First of all RONIN means „freelancer“. All the musicians in RONIN are playing this music together because we want to. We don’t serve anybody except the music itself. In RONIN all musicians keep the spirit alive to do what you love to do in life – with respect, liability, integrity and all its consequences and with taking responsibility for all your actions. So we are poetic RONINs with a consciousness fort he dignity of our way. Polite radicals with serious self-irony and the will to work.

3. How did you get to enter & be fond of these very different “worlds” (the minimalist music and the jazz music)?
I followed my affinities: I always liked rhythmic music. My mother took my which to play drums very serious and later also the which to play piano. I told her that I wanted to learn Blues and Boogie Woogie and she found a teacher for this. This all leaded into Jazz since improvisation was always important for me too and my teachers help to develop it.

The interest for minimalism and reductive strategies came through my occupation with philosophy and Japanese culture: How much material is needed to develop coherent dramaturgies? How can the music discover and develop musical material itself? How is the relationship between archaic culture and high modern consciousness?

4. Many of the Ronin songs are called “Modul”, followed by a number. Why did you name them like this? Why not choose titles that would be easier for fans to remember, to tell them apart?

Scientists say it is easier to recognise faces than recall names. Do you think the same thing happen when regarding music vs. songs titles?

I want to let poetic freedom to the listener and the players: Everybody has its own feelings, memories, pictures and words for a piece of music. In the beginning we even did not give a name to the pieces and just marked them on the record by their length. But this leaded to a big confusion and to nicknames for the pieces that were poetic or ironic (“the blue piece”, “the difficult piece” etc.). So i called them after my composition technique which is modular. When a piece has a good potential, is coherent and seems to have a good dramaturgy, I add a number.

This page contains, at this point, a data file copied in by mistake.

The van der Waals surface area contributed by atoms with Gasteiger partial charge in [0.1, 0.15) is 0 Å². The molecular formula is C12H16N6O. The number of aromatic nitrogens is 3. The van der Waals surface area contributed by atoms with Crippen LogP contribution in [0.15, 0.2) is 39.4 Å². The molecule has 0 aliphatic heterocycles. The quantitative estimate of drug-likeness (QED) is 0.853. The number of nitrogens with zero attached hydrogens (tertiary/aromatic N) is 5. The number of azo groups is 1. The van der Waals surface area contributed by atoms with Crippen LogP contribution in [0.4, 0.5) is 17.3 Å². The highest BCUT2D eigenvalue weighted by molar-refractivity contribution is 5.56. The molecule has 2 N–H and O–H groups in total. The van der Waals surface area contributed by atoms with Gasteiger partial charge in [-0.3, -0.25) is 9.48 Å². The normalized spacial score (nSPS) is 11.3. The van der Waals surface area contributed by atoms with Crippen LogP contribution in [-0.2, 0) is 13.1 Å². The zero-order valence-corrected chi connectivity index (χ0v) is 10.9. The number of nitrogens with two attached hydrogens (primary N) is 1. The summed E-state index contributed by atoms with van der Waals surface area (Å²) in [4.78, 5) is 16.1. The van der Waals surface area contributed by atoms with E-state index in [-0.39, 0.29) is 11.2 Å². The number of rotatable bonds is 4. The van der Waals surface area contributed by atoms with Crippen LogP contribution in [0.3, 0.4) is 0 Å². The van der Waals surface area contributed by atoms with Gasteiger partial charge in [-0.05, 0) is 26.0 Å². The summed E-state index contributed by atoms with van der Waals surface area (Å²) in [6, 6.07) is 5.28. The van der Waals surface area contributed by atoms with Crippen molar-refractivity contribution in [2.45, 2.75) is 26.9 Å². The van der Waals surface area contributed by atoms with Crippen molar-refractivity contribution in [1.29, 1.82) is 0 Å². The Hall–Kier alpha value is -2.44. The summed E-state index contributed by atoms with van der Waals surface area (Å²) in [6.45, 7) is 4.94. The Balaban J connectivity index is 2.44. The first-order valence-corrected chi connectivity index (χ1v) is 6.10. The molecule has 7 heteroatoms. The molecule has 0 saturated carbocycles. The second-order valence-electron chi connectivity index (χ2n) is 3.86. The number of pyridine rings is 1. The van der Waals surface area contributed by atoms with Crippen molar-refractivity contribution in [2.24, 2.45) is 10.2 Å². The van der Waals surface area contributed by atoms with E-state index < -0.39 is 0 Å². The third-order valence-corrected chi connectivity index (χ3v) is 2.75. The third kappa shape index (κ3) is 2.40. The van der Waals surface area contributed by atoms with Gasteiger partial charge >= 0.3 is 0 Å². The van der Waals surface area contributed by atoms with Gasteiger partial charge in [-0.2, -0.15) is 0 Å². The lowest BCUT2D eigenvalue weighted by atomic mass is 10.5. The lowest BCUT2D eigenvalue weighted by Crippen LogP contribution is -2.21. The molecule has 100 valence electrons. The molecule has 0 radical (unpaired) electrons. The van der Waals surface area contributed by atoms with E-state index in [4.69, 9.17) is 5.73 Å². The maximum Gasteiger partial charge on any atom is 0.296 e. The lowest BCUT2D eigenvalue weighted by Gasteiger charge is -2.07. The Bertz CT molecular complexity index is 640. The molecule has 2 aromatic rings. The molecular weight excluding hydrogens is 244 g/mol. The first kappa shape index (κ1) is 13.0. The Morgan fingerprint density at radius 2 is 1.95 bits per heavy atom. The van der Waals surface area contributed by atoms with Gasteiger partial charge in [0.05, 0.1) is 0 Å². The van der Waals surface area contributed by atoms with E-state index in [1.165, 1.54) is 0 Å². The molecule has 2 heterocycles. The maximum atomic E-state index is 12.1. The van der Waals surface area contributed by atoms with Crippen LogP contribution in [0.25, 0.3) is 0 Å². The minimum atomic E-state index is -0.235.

Probably it would be easier to remember a piece with a poetic name, but I like also the names like “Sonata Nr. 1” etc., so the fans will probably know the number or find a good nickname for the pieces sooner or later…I believe that music does not “translate” emotions but communicates “ideas”, although it evokes emotions.

5. Do you regard your work as “music for the mind” (this is what one of your YouTube listeners said in a comment)? Or is it (also) “music for the heart”?

Some try to introduce this dichotomy in music in general: music meant to be mostly understood (mentally) VS. music meant to be felt, music not so much mentally challenging.
I am not interested in this dichotomy but in this paradox. “Mind” and “heart” are two sides of the same coin. Do you seduce your favorite woman only with brain OR body? By the way: the brain is part of the body as the heart too. Our music is intelligent simple or danceable complex. At the end you decide.

6. You are a black belt in Aikido, you wear a hakama, one of the bands you play in is called Ronin and you make zen funk – so concepts such as “discipline” and “balance” and “equilibrium” and “stability” come to my mind. Do these terms manage to entirely describe your music and why?